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Acute kidney injury

Summary Acute kidney injury (formerly known as acute renal failure) is a syndrome characterised by the rapid loss of the kidney's excretory function and is typically diagnosed by the accumulation of end products of nitrogen metabolism (urea and creatinine) or decreased urine output, or both. It is t... Full description

Journal Title: The Lancet (British edition) 2012, Vol.380 (9843), p.756-766
Main Author: Bellomo, Rinaldo, Prof
Other Authors: Kellum, John A, MD , Ronco, Claudio, MD
Format: Electronic Article Electronic Article
Language: English
Subjects:
Quelle: Alma/SFX Local Collection
Publisher: Kidlington: Elsevier Ltd
ID: ISSN: 0140-6736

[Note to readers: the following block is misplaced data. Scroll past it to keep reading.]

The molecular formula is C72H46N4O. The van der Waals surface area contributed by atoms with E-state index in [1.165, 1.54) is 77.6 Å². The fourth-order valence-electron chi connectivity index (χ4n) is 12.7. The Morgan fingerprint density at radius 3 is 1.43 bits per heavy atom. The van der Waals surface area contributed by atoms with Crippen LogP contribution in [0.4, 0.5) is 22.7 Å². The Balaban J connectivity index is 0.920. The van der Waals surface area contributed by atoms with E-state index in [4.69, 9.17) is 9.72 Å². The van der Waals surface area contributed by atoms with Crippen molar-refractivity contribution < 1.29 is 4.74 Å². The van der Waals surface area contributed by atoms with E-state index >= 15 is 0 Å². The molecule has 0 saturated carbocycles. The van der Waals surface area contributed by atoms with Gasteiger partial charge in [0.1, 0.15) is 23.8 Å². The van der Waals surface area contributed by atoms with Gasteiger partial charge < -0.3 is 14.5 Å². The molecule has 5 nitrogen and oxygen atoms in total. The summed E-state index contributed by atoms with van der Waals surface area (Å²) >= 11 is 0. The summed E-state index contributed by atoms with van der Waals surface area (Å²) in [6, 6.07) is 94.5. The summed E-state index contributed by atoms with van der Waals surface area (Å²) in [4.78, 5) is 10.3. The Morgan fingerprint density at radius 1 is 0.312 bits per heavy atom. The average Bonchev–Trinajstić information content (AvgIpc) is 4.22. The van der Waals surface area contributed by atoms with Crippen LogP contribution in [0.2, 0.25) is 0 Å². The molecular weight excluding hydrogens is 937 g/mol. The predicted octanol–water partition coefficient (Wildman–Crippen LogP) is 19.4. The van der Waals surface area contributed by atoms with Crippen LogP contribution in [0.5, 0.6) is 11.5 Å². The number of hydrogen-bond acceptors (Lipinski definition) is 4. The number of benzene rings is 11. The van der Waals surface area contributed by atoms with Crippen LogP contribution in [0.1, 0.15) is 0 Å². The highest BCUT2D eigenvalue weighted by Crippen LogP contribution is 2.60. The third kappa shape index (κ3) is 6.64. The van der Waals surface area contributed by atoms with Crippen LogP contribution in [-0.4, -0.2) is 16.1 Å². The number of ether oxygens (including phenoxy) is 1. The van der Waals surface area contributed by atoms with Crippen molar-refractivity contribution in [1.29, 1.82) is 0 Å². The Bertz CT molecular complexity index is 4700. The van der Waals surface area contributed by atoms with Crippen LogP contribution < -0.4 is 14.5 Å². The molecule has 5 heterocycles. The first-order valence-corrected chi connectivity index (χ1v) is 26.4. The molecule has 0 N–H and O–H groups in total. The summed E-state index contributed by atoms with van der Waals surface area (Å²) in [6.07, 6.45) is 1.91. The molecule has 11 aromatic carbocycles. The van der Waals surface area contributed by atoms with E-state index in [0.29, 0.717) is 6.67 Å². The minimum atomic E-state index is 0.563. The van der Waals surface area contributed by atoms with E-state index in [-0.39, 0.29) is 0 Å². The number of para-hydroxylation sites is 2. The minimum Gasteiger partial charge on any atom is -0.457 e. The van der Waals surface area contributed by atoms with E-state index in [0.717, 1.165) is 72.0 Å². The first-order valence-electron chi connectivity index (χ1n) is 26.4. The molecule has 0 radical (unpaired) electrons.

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recordid: cdi_proquest_miscellaneous_1093474386
title: Acute kidney injury
format: Article
creator:
  • Bellomo, Rinaldo, Prof
  • Kellum, John A, MD
  • Ronco, Claudio, MD
subjects:
  • Abridged Index Medicus
  • Acute Kidney Injury - diagnosis
  • Acute Kidney Injury - etiology
  • Acute Kidney Injury - therapy
  • Acute renal failure
  • Biochemistry
  • Bioindicators
  • Biological and medical sciences
  • Biomarkers - blood
  • Care and treatment
  • Chronic kidney failure
  • Clinical Laboratory Techniques - methods
  • Complications
  • Complications and side effects
  • Diagnosis
  • Epidemiology
  • General aspects
  • Hemodialysis
  • Hospitals
  • Humans
  • Injuries
  • Internal Medicine
  • Kidney
  • Kidney diseases
  • Kidneys
  • Medical sciences
  • Mortality
  • Nephrology. Urinary tract diseases
  • Neurotransmitter Agents - physiology
  • Nitrogen
  • Prognosis
  • Renal Replacement Therapy - methods
  • Risk factors
  • Urea
  • Urinary system involvement in other diseases. Miscellaneous